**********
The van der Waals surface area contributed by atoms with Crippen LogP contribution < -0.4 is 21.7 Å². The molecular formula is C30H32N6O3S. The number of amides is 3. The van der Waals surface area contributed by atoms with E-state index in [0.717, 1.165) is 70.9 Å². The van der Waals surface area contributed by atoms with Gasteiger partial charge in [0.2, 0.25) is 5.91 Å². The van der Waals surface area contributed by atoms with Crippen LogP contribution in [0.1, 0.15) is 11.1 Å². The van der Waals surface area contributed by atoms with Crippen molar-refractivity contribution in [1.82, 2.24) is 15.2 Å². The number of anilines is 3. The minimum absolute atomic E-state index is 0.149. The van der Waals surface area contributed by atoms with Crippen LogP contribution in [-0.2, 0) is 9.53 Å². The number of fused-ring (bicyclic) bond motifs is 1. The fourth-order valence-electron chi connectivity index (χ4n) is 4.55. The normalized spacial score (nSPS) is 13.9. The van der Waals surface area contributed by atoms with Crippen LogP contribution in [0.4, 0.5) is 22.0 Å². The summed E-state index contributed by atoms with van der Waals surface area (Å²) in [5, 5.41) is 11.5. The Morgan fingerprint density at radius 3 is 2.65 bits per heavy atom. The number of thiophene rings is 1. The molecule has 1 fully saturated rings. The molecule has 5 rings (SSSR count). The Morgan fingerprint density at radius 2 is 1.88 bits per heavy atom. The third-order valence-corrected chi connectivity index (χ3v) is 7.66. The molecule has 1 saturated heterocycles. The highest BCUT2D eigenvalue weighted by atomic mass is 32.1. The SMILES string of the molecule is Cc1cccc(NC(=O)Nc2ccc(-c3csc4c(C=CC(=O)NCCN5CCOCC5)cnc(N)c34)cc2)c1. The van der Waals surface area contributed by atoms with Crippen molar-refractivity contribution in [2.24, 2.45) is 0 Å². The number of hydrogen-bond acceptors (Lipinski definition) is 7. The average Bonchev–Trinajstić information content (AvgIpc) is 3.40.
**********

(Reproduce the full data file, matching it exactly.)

The van der Waals surface area contributed by atoms with Crippen LogP contribution < -0.4 is 21.7 Å². The molecular formula is C30H32N6O3S. The number of amides is 3. The van der Waals surface area contributed by atoms with E-state index in [0.717, 1.165) is 70.9 Å². The van der Waals surface area contributed by atoms with Gasteiger partial charge in [0.2, 0.25) is 5.91 Å². The van der Waals surface area contributed by atoms with Crippen LogP contribution in [0.1, 0.15) is 11.1 Å². The van der Waals surface area contributed by atoms with Crippen molar-refractivity contribution in [1.82, 2.24) is 15.2 Å². The number of anilines is 3. The minimum absolute atomic E-state index is 0.149. The van der Waals surface area contributed by atoms with Crippen LogP contribution in [-0.2, 0) is 9.53 Å². The number of fused-ring (bicyclic) bond motifs is 1. The fourth-order valence-electron chi connectivity index (χ4n) is 4.55. The normalized spacial score (nSPS) is 13.9. The van der Waals surface area contributed by atoms with Crippen LogP contribution in [0.4, 0.5) is 22.0 Å². The summed E-state index contributed by atoms with van der Waals surface area (Å²) in [5, 5.41) is 11.5. The Morgan fingerprint density at radius 3 is 2.65 bits per heavy atom. The number of thiophene rings is 1. The molecule has 1 fully saturated rings. The molecule has 5 rings (SSSR count). The Morgan fingerprint density at radius 2 is 1.88 bits per heavy atom. The third-order valence-corrected chi connectivity index (χ3v) is 7.66. The molecule has 1 saturated heterocycles. The highest BCUT2D eigenvalue weighted by atomic mass is 32.1. The SMILES string of the molecule is Cc1cccc(NC(=O)Nc2ccc(-c3csc4c(C=CC(=O)NCCN5CCOCC5)cnc(N)c34)cc2)c1. The van der Waals surface area contributed by atoms with Crippen molar-refractivity contribution in [2.24, 2.45) is 0 Å². The number of hydrogen-bond acceptors (Lipinski definition) is 7. The average Bonchev–Trinajstić information content (AvgIpc) is 3.40.